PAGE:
The life-giving Chobe River undulates and twists across northern Botswana’s swamplands, woodlands and floodplains and offers safari adventurers its most delicious sight: elephant breeding herds who shoot river water from their trunks, snorkel like periscopes across it, wildly dunk themselves and lavishly splash their babies for cleansing, and simply play and enjoy a roaring wet time.
This brilliant display is at its peak during the May through October dry season. Our Afrika Safaris’ “Spirit of Botswana Journey” coincides with this iconic experience. Sanctuary’s Chobe Chilwero Camp borders Chobe National Park and will be home for a few days. “Chobe Chilwero” is Setswana for “high view.” The Camp, overlooking the national park, is faithful to its name.
The Chobe River and Chobe National Park are migrating grounds for African elephant herds – mainly Kalahari elephants – of which an estimated 120,000 pachyderms traverse this area. As Africa’s largest elephants, the Kalaharis possess relatively short tusks comprised of rather brittle ivory that is perhaps due to calcium-deficient soil. This magnificent sight awaits in Chobe National Park, Botswana’s first and most biologically diverse park.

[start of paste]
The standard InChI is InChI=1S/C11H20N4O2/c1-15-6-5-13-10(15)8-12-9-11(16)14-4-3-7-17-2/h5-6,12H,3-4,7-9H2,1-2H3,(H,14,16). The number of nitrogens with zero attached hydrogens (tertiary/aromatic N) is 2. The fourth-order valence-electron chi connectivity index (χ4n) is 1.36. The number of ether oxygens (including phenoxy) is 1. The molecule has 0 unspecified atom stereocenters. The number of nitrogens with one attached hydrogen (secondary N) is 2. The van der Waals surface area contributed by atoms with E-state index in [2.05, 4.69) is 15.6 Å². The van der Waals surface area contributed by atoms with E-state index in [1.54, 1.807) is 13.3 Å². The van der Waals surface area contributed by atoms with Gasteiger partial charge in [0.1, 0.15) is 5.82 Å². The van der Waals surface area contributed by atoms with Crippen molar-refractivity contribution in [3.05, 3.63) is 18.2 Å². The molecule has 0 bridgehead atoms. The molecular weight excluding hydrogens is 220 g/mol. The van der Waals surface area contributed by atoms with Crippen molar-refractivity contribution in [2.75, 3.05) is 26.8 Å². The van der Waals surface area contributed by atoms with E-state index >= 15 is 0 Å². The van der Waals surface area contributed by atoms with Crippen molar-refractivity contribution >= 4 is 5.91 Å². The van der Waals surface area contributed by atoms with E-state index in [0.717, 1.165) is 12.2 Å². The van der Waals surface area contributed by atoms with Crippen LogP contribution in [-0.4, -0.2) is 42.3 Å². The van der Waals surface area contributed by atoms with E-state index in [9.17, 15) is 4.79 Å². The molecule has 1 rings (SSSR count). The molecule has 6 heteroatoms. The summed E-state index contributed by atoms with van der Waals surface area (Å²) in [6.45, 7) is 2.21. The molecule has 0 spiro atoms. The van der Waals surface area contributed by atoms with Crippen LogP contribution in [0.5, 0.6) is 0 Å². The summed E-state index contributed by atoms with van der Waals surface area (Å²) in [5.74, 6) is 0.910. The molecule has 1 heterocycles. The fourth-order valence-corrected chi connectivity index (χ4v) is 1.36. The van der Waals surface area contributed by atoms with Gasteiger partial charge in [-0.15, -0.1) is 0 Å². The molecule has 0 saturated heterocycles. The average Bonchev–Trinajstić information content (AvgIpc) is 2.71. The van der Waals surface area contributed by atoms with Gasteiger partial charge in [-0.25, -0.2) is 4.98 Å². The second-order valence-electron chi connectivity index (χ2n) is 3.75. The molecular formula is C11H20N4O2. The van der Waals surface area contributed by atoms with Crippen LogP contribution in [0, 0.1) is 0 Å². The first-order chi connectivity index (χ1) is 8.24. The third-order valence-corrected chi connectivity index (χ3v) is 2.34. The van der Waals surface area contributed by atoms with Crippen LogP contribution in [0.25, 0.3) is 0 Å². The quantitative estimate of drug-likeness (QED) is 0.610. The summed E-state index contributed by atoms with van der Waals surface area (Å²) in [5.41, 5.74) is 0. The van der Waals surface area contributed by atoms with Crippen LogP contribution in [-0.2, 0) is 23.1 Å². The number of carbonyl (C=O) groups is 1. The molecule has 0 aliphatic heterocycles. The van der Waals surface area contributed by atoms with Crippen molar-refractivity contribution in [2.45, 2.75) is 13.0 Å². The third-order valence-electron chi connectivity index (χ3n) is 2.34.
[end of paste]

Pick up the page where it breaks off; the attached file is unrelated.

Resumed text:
At this major watering spot an abundance of other large-game viewing is always present as Cape buffalo, hippos, crocodile, sable, antelope, African lions and families of giraffe all come to the 4,230 square miles that define Chobe National Park. Here, Botswana touches Namibia, Angola, Zambia and Zimbabwe, the four surrounding countries.
For bird lovers, the Chobe River is the premier bird-watching safari venue. More than 500 bird species augment the already substantial number of birds across Botswana. The unmistakable Carmine Bee-eaters – with their brilliant crimson bodies and striking pinkish-red plumage – frequent this area, as do Kingfishers, Rollers, the Sacred Ibis, Egyptian Geese, Spur-winged Geese, Pel’s Fishing Owl, the unmistakable Fish Eagle, the Martial Eagle, ubiquitous Cormorants and Darters and many storks.